The debate over the American Law Institute’s (ALI) still ongoing Restatement of the Law: Liability Insurance (RLLI) project the mythical struggles of Sisyphus. Since 2015, when ALI—in unprecedented fashion—shifted the venture from an aspirational “Principles Project” to a Restatement, stakeholders and a growing number of third parties concerned with the project’s direction have been pushing the proverbial rock up the hill.
Throughout the drafting process, concerns have been consistently raised that multiple RLLI sections either depart from settled insurance-liability principles or establish entirely new rules. Each time, the RLLI’s Reporters issued a new draft that was nearly identical to the last.
With the release of Council Draft No. 4 for discussion at a January 18, 2018 conclave of the ALI Council—a final step in the approval process before the group’s May annual meeting—the uphill resistance has resumed and intensified. What transpires over the next week could have a profound impact not only on the insurance liability system and its stakeholders, but on ALI itself.
As we’ve written previously, ALI tabled the RLLI at its May 23, 2017 meeting and the Reporters pledged to actively consider dissenting voices as they reassessed the draft. For concerned stakeholders, the top of the hill seemed to be in sight. But that rock came rolling back down again just 10 weeks later in the form of a new, barely revised Preliminary Draft No. 4. The Reporters next released Council Draft No. 4, again with very few changes, on December 8, 2017.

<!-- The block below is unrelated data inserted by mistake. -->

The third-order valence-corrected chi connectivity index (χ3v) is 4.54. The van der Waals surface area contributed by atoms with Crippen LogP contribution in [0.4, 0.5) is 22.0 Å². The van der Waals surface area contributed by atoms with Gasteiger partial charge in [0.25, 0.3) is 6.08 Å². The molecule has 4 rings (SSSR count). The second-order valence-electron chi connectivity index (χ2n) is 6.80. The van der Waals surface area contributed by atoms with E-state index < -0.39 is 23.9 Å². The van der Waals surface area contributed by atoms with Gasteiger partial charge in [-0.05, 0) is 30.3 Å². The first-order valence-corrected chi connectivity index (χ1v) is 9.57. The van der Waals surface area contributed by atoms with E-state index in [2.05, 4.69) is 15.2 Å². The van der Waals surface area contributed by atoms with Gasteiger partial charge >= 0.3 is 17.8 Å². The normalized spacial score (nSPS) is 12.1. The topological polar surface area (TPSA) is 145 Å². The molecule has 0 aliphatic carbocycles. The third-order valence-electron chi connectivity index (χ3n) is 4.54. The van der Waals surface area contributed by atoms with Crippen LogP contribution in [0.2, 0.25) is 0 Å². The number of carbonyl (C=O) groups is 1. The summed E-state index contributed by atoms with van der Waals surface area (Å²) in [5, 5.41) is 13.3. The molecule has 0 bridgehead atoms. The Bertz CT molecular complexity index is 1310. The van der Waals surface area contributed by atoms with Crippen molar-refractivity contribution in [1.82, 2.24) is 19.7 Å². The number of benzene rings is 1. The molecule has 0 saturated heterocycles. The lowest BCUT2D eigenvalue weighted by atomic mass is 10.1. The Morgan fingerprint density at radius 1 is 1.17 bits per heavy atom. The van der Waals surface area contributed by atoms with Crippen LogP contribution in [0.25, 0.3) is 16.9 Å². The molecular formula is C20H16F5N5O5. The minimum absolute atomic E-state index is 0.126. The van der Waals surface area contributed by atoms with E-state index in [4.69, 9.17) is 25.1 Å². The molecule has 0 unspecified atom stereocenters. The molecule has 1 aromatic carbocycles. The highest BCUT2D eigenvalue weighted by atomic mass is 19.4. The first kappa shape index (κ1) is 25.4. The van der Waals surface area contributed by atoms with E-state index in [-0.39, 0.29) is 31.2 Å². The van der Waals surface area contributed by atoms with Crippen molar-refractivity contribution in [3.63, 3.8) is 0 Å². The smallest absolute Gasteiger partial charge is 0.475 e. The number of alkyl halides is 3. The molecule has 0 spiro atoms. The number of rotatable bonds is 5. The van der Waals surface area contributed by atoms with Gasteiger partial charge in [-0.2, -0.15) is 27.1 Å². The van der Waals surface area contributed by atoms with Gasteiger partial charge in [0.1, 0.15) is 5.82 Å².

Respected stakeholders, ALI members, and third parties—including several who had previously communicated their concerns—have written to ALI’s president and the Council over the last month urging their intervention.
A letter from 27 general counsel expressed great concern over RLLI draft § 3, which advocates a change in how 40 states’ courts interpret insurance-contract terms. The letter also criticized the sections that would require insurers who lose coverage disputes to pay the insured’s attorneys’ fees. The general counsel did so even though “some of the undersigned … might benefit from such a provision in the capacity of a corporate policyholder.”
23 ALI members signed a January 4 letter to the Council analyzing RLLI § 3’s alteration of contract interpretation and proposing an entirely new section that preserves the traditional “plain meaning” rule.
Malcolm Wheeler, an ALI member who participated intensively in several past Restatement projects, wrote the Reporters about an RLLI section that undercuts insurance policies’ requirement that policyholders obtain their insurer’s consent before settling a dispute. Prior to the May 2017 meeting, Wheeler impressed upon the RLLI Reporters to eliminate that section. He argued that it essentially asked courts to rewrite insurance contracts in a manner that would inspire collusion and inflated settlements. Council Draft No. 4 deleted that section (§ 35), but then included the language on consent for settlement in another, related section (§ 27).